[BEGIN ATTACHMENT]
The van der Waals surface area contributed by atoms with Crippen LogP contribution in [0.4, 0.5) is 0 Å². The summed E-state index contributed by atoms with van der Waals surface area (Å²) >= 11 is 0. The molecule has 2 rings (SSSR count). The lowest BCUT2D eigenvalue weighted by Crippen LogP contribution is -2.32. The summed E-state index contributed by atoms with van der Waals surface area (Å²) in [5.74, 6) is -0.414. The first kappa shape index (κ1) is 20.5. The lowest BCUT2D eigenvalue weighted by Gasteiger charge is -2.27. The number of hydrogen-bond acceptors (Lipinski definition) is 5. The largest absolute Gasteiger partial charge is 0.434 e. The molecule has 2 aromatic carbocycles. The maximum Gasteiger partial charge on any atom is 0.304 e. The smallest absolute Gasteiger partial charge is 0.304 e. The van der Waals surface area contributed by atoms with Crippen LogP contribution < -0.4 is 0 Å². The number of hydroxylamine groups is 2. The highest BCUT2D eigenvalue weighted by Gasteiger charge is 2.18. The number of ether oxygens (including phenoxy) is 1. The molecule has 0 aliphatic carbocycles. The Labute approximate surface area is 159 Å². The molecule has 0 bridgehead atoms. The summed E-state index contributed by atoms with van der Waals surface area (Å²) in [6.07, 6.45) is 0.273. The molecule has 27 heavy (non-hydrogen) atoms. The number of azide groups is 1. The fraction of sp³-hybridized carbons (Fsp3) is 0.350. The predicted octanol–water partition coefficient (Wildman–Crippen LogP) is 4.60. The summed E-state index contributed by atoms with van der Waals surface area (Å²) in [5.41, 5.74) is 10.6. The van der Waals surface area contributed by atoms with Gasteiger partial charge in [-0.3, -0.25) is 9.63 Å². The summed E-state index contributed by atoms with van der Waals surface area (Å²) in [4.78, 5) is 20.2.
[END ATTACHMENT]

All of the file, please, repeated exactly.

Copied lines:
The van der Waals surface area contributed by atoms with Crippen LogP contribution in [0.4, 0.5) is 0 Å². The summed E-state index contributed by atoms with van der Waals surface area (Å²) >= 11 is 0. The molecule has 2 rings (SSSR count). The lowest BCUT2D eigenvalue weighted by Crippen LogP contribution is -2.32. The summed E-state index contributed by atoms with van der Waals surface area (Å²) in [5.74, 6) is -0.414. The first kappa shape index (κ1) is 20.5. The lowest BCUT2D eigenvalue weighted by Gasteiger charge is -2.27. The number of hydrogen-bond acceptors (Lipinski definition) is 5. The largest absolute Gasteiger partial charge is 0.434 e. The molecule has 2 aromatic carbocycles. The maximum Gasteiger partial charge on any atom is 0.304 e. The smallest absolute Gasteiger partial charge is 0.304 e. The van der Waals surface area contributed by atoms with Crippen LogP contribution < -0.4 is 0 Å². The number of hydroxylamine groups is 2. The highest BCUT2D eigenvalue weighted by Gasteiger charge is 2.18. The number of ether oxygens (including phenoxy) is 1. The molecule has 0 aliphatic carbocycles. The Labute approximate surface area is 159 Å². The molecule has 0 bridgehead atoms. The summed E-state index contributed by atoms with van der Waals surface area (Å²) in [6.07, 6.45) is 0.273. The molecule has 27 heavy (non-hydrogen) atoms. The number of azide groups is 1. The fraction of sp³-hybridized carbons (Fsp3) is 0.350. The predicted octanol–water partition coefficient (Wildman–Crippen LogP) is 4.60. The summed E-state index contributed by atoms with van der Waals surface area (Å²) in [5.41, 5.74) is 10.6. The van der Waals surface area contributed by atoms with Gasteiger partial charge in [-0.3, -0.25) is 9.63 Å². The summed E-state index contributed by atoms with van der Waals surface area (Å²) in [4.78, 5) is 20.2.